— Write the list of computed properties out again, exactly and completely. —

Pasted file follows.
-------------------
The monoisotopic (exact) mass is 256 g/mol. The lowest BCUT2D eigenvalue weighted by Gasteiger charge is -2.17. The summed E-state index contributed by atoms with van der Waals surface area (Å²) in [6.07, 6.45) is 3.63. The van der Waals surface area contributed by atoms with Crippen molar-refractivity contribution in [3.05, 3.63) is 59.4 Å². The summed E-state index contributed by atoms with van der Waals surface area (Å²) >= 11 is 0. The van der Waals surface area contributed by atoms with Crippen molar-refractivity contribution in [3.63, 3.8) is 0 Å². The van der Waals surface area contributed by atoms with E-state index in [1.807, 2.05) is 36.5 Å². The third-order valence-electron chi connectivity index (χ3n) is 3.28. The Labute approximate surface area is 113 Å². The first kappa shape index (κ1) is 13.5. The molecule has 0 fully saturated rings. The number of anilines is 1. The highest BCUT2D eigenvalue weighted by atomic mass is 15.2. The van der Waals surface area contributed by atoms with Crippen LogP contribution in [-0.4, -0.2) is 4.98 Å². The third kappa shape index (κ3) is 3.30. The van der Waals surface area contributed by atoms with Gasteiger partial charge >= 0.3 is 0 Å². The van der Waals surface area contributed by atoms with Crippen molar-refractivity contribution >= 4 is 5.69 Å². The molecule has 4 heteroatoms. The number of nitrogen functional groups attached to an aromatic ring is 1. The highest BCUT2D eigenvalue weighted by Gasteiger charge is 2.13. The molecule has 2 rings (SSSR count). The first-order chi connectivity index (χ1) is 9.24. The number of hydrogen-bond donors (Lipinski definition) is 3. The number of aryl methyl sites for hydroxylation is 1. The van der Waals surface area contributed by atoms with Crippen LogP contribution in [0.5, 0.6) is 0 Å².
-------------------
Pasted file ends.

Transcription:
The monoisotopic (exact) mass is 256 g/mol. The lowest BCUT2D eigenvalue weighted by Gasteiger charge is -2.17. The summed E-state index contributed by atoms with van der Waals surface area (Å²) in [6.07, 6.45) is 3.63. The van der Waals surface area contributed by atoms with Crippen molar-refractivity contribution in [3.05, 3.63) is 59.4 Å². The summed E-state index contributed by atoms with van der Waals surface area (Å²) >= 11 is 0. The van der Waals surface area contributed by atoms with Crippen molar-refractivity contribution in [3.63, 3.8) is 0 Å². The van der Waals surface area contributed by atoms with E-state index in [1.807, 2.05) is 36.5 Å². The third-order valence-electron chi connectivity index (χ3n) is 3.28. The Labute approximate surface area is 113 Å². The first kappa shape index (κ1) is 13.5. The molecule has 0 fully saturated rings. The number of anilines is 1. The highest BCUT2D eigenvalue weighted by atomic mass is 15.2. The van der Waals surface area contributed by atoms with Crippen LogP contribution in [-0.4, -0.2) is 4.98 Å². The third kappa shape index (κ3) is 3.30. The van der Waals surface area contributed by atoms with Gasteiger partial charge >= 0.3 is 0 Å². The van der Waals surface area contributed by atoms with Crippen molar-refractivity contribution >= 4 is 5.69 Å². The molecule has 4 heteroatoms. The number of nitrogen functional groups attached to an aromatic ring is 1. The highest BCUT2D eigenvalue weighted by Gasteiger charge is 2.13. The molecule has 2 rings (SSSR count). The first-order chi connectivity index (χ1) is 9.24. The number of hydrogen-bond donors (Lipinski definition) is 3. The number of aryl methyl sites for hydroxylation is 1. The van der Waals surface area contributed by atoms with Crippen LogP contribution in [0.5, 0.6) is 0 Å².